How can a 100-year-old insurer transform its business?, asks themselves at Pinnacol Assurance about the new transformative technologies and its implementation in a settled market
Multiple Celent surveys have identified the top barriers to successful innovation / digital transformation. There are multiple innovation models from which to choose — incubators / accelerators, insurtech startup partnership/ownership, hackathons, laboratories / centers of excellence, listening posts, and greenfield startups. Leading firms use multiple approaches. Choosing which are best for a firm is an individual decision which must account for the type of innovation sought (incremental vs. disruptive), the level of opportunity and/or threat, tolerance for risk, and cultural biases.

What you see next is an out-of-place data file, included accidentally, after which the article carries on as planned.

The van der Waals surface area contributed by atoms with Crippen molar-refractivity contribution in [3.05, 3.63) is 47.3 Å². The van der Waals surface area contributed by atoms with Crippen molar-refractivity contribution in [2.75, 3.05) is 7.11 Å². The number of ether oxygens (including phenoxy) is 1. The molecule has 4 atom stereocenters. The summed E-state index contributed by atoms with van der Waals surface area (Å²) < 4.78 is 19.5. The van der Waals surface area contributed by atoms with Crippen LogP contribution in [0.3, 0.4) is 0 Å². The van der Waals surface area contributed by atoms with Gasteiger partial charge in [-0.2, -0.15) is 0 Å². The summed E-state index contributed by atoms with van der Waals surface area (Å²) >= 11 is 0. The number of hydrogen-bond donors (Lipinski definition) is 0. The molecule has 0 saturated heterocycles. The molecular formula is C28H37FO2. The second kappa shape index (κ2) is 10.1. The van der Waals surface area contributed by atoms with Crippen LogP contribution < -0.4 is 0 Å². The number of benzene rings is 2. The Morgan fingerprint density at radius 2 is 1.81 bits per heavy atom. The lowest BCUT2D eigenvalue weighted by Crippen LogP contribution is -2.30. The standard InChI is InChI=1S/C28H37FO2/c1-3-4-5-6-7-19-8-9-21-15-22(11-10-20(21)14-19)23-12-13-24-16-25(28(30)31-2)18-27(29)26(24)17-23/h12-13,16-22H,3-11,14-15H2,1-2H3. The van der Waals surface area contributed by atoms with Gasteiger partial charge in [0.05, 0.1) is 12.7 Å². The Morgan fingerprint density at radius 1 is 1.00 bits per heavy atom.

Given the barriers which insurers identify at in play during transformation, the greenfield approach has particular value, especially for disruptive transformation.
This case study examines Cake, a greenfield startup established by Pinnacol Insurance in 2017. It focuses on the steps its leaders took to motivate the change, how they generated support from their Board of Directors, and how they are preparing to extend what was learned into the wider organization. Their experience illustrates an incumbup model of innovation where an incumbent uses a startup investment to learn the behaviors, incentives, design, and technology necessary to hasten digital transformation and then transfers these learnings into the incumbent organization.
“The incumbup model of innovation blends the strengths of an established company with the agility and speed of a startup. Look to see more of these in the future,” says Mike Fitzgerald, Senior Analyst and author of the report.
“Going forward, it will be interesting to see if the incumbup approach encourages assimilation of innovative techniques into the core business,” he adds.
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